The recent releases from Guantanamo include former detainee Adel bin Muhammad El Ouerghi of Tunisia shown standing on a balcony in Montevideo, Uruguay, his new home.

Detainees recently released from Guantanamo include Adel bin Muhammad El Ouerghi of Tunisia shown standing on a balcony in Montevideo, Uruguay, his new home. 


Andres Stapff / Reuters

Many of the cells at Guantanamo Bay detention center in Cuba are empty these days, now that the White House has picked up the pace of detainee releases. But that doesn't mean President Barack Obama is any closer to his stated goal of closing Gitmo's doors, according to Miami Herald correspondent Carol Rosenberg.

"The only way this president shuts down that detention center is by moving some of the detainees to US soil," Rosenberg says. "And as we know, Congress won't allow it."

The US Congress has passed legislation prohibiting any of those imprisoned at Guantanamo, including the "forever prisoners," from being transferred to US soil. Detainees considered too dangerous ever to leave the prison include those accused of participating in the 9/11 attacks and an individual on trial in the 2000 bombing of the USS Cole.

"The structure that [President George W.] Bush created and that Obama has reformed but endorsed allows for indefinite detention in this indefinite war on terror," Rosenberg says. "So there are men that if they leave Guantanamo, it must be to US lockups."  

At its peak, the Guantanamo detention center held 680 prisoners. Today, there are only 127 left. The US has released some three dozen Guantanamo inmates in recent months. And more could follow.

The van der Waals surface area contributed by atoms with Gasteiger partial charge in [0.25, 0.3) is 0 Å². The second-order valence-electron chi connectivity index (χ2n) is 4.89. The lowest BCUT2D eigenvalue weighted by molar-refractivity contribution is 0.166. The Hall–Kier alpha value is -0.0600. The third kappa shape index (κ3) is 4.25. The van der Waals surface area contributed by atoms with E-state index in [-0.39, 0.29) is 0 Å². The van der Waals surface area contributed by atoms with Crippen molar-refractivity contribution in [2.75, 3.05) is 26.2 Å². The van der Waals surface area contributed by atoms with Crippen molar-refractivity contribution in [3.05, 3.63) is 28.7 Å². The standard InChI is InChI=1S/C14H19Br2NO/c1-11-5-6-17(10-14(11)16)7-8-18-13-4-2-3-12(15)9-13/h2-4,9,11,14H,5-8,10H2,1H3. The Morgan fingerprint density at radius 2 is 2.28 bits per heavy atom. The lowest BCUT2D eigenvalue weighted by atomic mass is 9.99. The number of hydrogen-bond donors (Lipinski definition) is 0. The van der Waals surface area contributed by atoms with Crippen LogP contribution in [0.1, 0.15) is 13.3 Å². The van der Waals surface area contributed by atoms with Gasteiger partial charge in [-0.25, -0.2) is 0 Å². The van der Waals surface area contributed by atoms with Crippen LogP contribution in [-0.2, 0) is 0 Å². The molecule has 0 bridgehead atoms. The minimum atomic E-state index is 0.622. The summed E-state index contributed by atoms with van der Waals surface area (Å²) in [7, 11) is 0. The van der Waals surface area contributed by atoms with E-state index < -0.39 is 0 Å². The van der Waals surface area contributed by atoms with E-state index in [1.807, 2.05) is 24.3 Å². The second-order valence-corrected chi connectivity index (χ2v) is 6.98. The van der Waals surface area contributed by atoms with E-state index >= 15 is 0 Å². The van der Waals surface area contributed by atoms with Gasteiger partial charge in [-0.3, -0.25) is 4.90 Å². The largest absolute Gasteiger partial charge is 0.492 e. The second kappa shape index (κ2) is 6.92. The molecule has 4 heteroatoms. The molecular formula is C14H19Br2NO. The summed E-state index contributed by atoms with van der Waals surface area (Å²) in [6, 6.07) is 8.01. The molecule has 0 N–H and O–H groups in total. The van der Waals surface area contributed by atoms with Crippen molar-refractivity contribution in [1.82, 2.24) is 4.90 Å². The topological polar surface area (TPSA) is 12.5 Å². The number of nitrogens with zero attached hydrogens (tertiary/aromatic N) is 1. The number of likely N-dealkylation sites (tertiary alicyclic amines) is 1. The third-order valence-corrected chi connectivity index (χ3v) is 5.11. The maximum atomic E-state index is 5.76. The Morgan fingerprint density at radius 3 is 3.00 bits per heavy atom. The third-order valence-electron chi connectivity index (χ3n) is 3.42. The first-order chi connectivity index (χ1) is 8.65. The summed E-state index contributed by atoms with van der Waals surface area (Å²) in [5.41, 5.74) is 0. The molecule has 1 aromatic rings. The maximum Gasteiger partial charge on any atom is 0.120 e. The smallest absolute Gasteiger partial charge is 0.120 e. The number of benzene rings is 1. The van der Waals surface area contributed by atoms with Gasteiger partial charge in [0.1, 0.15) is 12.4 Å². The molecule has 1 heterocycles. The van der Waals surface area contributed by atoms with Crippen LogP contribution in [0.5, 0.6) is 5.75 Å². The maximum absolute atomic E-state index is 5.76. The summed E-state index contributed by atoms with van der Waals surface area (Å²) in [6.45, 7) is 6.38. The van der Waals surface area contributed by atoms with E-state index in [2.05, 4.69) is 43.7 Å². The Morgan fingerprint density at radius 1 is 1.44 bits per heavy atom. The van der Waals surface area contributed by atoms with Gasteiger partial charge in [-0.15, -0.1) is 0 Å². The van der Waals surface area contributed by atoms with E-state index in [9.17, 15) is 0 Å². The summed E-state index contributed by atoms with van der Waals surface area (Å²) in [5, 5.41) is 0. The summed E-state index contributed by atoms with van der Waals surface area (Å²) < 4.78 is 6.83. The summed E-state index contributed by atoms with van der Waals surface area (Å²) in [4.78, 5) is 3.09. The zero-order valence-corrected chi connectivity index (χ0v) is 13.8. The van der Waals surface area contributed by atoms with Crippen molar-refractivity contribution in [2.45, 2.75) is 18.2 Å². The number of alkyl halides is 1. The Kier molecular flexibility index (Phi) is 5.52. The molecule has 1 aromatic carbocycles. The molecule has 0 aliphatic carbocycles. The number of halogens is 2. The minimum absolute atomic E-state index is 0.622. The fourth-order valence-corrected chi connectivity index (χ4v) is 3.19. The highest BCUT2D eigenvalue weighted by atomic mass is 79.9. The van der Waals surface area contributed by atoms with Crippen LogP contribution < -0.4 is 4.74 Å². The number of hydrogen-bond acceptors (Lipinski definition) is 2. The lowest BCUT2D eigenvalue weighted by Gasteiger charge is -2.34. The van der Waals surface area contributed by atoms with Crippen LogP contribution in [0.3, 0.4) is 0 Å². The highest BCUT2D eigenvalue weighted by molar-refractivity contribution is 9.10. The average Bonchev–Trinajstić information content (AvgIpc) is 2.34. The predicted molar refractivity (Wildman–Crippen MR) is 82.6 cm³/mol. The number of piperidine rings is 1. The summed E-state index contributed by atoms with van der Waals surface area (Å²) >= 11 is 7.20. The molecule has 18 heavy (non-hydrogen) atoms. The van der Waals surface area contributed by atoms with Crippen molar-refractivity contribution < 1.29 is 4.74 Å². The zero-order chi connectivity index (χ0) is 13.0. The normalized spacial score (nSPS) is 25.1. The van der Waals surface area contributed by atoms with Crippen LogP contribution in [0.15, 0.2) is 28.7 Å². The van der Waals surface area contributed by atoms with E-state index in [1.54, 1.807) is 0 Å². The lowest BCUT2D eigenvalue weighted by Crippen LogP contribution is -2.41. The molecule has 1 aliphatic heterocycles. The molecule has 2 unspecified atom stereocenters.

With Republicans now in control of the US Congress, the White House will be hard-pressed to broker a deal to transfer the remaining prisoners to high-security facilities on the US mainland. However they might have one unusual ally in the effort. Repubican Sen. John McCain is the new chairman of the Senate Armed Services Committee. When McCain ran for president in 2008, he too vowed to close the detention center at Guantanamo.

"Can President Obama find some sort of a formula that will satisfy Sen. McCain in order to find the way to move the people who can't be released to US soil?" Rosenberg asks. 

Too soon to say, but she says the current flurry of releases can be traced back to the hunger strike at Guantanamo two years ago. 

"It caught the president's attention and it energized the administration effort to get people out of there," she says. 

The current releases are a gamble for the White House. Former Guantanamo detainees have returned to the battlefield after being freed, becoming leaders of al-Qaeda, the Taliban and ISIS. One reportedly became a suicide bomber in Iraq. Rosenberg says most of the former detainees who became jihadis after serving time in Gitmo were freed during the administration of George W. Bush, when many were released to Saudi Arabia.

Next Sunday will mark Guantanamo's 13th year as a prison for suspected extremists. Rosenberg was at the facility when the first planeload of 20 detainees arrived in 2002. 

"They were described as the worst-of-the-worst," she remembers. 

Today, all but 8 of those original 20 men have been released. Only three are considered "forever prisoners." The rest are eligible for transfer.  

"What we've learned is that the further we get away from that first day, the more we understand that we weren't very good at profiling the people who we brought to Guantanamo as the worst-of-the-worst," Rosenberg says. 

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